WIU’s move with Tri-State Public Radio hits close to home


I’ve been following the recent news where Western Illinois University has directed budget cuts at Tri-State Public Radio’s three radio stations and it’s Audio Information Services (AIS) as of March 1, 2019.


It’s not a small sum. The university pulled all their financial support from the radio, which serves as outreach service of the College of Fine Arts and Communications at WIU. The university’s funding represents $454,000, which is about half of the radio group’s annual funding. The rest comes from financial contributions and grant money from the Corporation for Public Broadcasting.

General Manager Jonathan Ahl has hosted several outreach forums in the past four weeks, including one at the Fort Madison Public Library on Thursday evening in front about a dozen advocates. TSPR staff has been holding the forums since the announcement was made this summer.

The removal of funds not only puts the radio station in a precarious position, it also follows a trend of reducing staffs that are charged with gathering local news. Most area newspapers have downsized their news staffs in an alarming trend that should be of greater concern than whether or not we’ll have “Wait…Wait Don’t Tell Me” on Saturday morning. (Which we must keep. That’s my favorite Saturday morning radio time when I’m traveling.)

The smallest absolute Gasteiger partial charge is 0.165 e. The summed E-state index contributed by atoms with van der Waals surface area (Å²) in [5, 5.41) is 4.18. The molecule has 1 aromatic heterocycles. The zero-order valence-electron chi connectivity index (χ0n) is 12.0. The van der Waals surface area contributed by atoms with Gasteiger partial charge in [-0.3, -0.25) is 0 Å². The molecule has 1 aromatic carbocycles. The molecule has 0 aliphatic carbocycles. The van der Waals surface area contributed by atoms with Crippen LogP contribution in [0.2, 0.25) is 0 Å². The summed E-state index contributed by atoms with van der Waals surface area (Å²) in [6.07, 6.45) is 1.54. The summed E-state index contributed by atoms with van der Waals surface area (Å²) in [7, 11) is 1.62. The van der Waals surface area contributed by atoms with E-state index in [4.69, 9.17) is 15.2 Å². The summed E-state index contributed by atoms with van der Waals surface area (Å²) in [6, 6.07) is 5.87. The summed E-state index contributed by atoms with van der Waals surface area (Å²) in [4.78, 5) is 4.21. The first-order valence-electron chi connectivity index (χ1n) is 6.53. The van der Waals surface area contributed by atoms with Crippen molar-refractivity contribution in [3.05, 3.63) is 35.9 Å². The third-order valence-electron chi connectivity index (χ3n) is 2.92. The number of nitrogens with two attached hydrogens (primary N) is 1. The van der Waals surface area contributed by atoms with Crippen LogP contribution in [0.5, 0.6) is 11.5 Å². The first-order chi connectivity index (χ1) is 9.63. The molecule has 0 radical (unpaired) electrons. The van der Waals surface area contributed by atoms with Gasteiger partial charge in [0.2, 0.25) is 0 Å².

Ahl said it’s very likely that Tri-State Public Radio, which serves all or parts of 20 counties in western Illinois, southeast Iowa, and northeast Missouri, will have to cut their staff in half by July 1. He said staff salaries are guaranteed through June 30. He also told the group that TSPR has no intention of stopping programming or halting service.

The TSPR stations include WIUM at 91.3FM which covers predominantly west-central Illinois and Burlington, WIUW at 89.5FM which is heavy in Lee County and extreme northeast Missouri and just across the river in Illinois; and WVKC at 90.7FM in Galesburg. Ahl told the group due to budget cuts, the Galesburg office may close, but the signal will still be carried.